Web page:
Post provided by Nick J. B. Isaac
To celebrate the 10th Anniversary of the launch of Methods in Ecology and Evolution, we are highlighting an article from each volume to feature in the Methods.blog.
For Volume 5, we have selected ‘Statistics for citizen science: extracting signals of change from noisy ecological data’ by Isaac et al. (2014). In this post, the authors discuss the background and key concepts of the article, and the application of the article for assessing biodiversity occurrence datasets.
The ecological literature is full of studies reporting that biodiversity has declined over time, but most of this evidence is from a narrow set of species for which population time series exist (mostly vertebrates and butterflies). Data on the rest of biodiversity is mostly in the form of millions of occurrence records (e.g. on GBIF), which detail the time and location where particular species were observed. It’s long been recognised that occurrence records have enormous potential for understanding biodiversity change more broadly, but until recently we lacked appropriate methods for doing so.
Using occurrence records in this way is not straightforward for a number of reasons. For one thing, they tell you only about the species that were present: they do not record absences. Second, we lack information about the sampling effort or the protocols, if any, that were used to generate the observations. Third, many occurrence records are created by volunteer citizen scientists, so the data reflect places that volunteers like to visit, as opposed to a random sample of the landscape. This means that occurrence records data contain several biases that need to be controlled.
Trends from Occurrence Data
A range of methods have been proposed to calculate trends from occurrence records data, from resampling to account for changes in effort over time and attempting to filter out high-quality portions of the data. In the past decade, sophisticated models have been developed that attempt to capture elements of how the data were generated. The best known of these approaches is occupancy modelling, originally developed to account for imperfect detection during repeated population surveys. In 2010, Marc Kéry and others proposed that occupancy models might be used on occurrence records. They overcame the “presence-only” problem by inferring non-detections from records of closely-related species. Occupancy models are hierarchical, with separate submodels for occupancy (the state of interest) and detection (the data generation process). Covariates on the detection submodel provide a convenient and flexible way to address some of the biases that are present in occurrence records data. Given the proliferation of methods, there was an urgent need to understand which, if any, were robust to biases in the data.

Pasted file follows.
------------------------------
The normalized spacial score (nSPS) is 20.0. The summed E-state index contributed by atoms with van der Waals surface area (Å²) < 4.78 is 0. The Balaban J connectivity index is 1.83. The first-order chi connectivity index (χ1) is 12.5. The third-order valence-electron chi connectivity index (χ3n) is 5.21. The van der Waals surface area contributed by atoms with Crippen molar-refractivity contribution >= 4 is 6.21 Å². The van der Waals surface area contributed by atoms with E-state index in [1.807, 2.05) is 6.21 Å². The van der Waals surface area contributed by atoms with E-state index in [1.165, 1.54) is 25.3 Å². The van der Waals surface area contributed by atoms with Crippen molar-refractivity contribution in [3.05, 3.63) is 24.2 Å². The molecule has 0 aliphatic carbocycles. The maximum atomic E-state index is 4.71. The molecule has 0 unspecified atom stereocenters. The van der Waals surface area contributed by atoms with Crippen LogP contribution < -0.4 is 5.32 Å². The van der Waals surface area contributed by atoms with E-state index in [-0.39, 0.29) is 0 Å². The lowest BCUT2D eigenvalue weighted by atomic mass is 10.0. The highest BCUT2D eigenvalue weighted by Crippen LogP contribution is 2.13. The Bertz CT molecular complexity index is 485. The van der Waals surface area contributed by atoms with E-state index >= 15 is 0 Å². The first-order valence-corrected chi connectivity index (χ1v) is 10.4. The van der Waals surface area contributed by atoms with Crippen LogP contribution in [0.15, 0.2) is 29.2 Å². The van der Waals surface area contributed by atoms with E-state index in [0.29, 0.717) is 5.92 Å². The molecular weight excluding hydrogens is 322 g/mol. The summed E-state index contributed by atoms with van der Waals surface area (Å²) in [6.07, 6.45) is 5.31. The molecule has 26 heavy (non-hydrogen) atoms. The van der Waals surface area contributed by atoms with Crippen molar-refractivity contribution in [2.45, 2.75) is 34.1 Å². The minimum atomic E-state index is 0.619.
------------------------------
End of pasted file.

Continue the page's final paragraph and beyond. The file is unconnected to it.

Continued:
In our Methods in Ecology and Evolution paper, ‘Statistics for citizen science: extracting signals of change from noisy ecological data’, we compared the statistical properties of a range of methods, including occupancy models, using computer simulations. We first analysed occurrence records data from UK and the Netherlands to parameterise six different scenarios of recording, designed to capture a range of biases in the data generation process.
We tested the validity of each method by measuring the proportion of simulations in which a significant trend was detected for a species whose occupancy did not change (i.e. the Type I error rate) under each recording scenario. We compared the power of each method by measuring the proportion of simulations in which a changing distribution could be detected under each recording scenario.
The conclusions were straightforward: simple methods fail because the data are biased in multiple ways, whereas sophisticated methods were robust under multiple bias scenarios. Occupancy models were the most powerful method, and were robust to biased recording when appropriate covariates were included in the detection submodel.
Applying the Winning Formula
After publication, my research group started applying the winning formulation to datasets of occurrence records from UK national recording schemes and societies for organisms as diverse as moths, spiders and lichens. However, we soon noticed that results for a vast majority of species were not useable. We worked with statisticians to come up with an improved formulation that allows information to be shared across years. This variant formed the basis of high-profile papers on trends in UK pollinators and other biodiversity. These models contribute to biodiversity indicators both in the UK and the Netherlands, as well as periodic State of Nature reporting.
We’ve also extended this approach to hypothesis testing, revealing the effect of neonicotinoid pesticides on wild bees. However, the model does not appear to capture the data generation process for all groups of organisms, notably vascular plants. We’ve come to realise that it’s not possible to capture all the biases without much better information about how the data were generated.
It seems that we may be approaching the limit to what that can be learned about biodiversity change from using occurrence records alone. In response to this, we’ve started building occupancy models in which the occurrence records are augmented by data from systematic surveys. These “integrated distribution models” have enormous potential for extending the applications of existing data and in the design of new monitoring schemes. Integrated models bring a whole new series of methodological questions, some of which are now beginning to be answered.
Find out about the Methods in Ecology and Evolution articles selected to celebrate Volumes 1-3: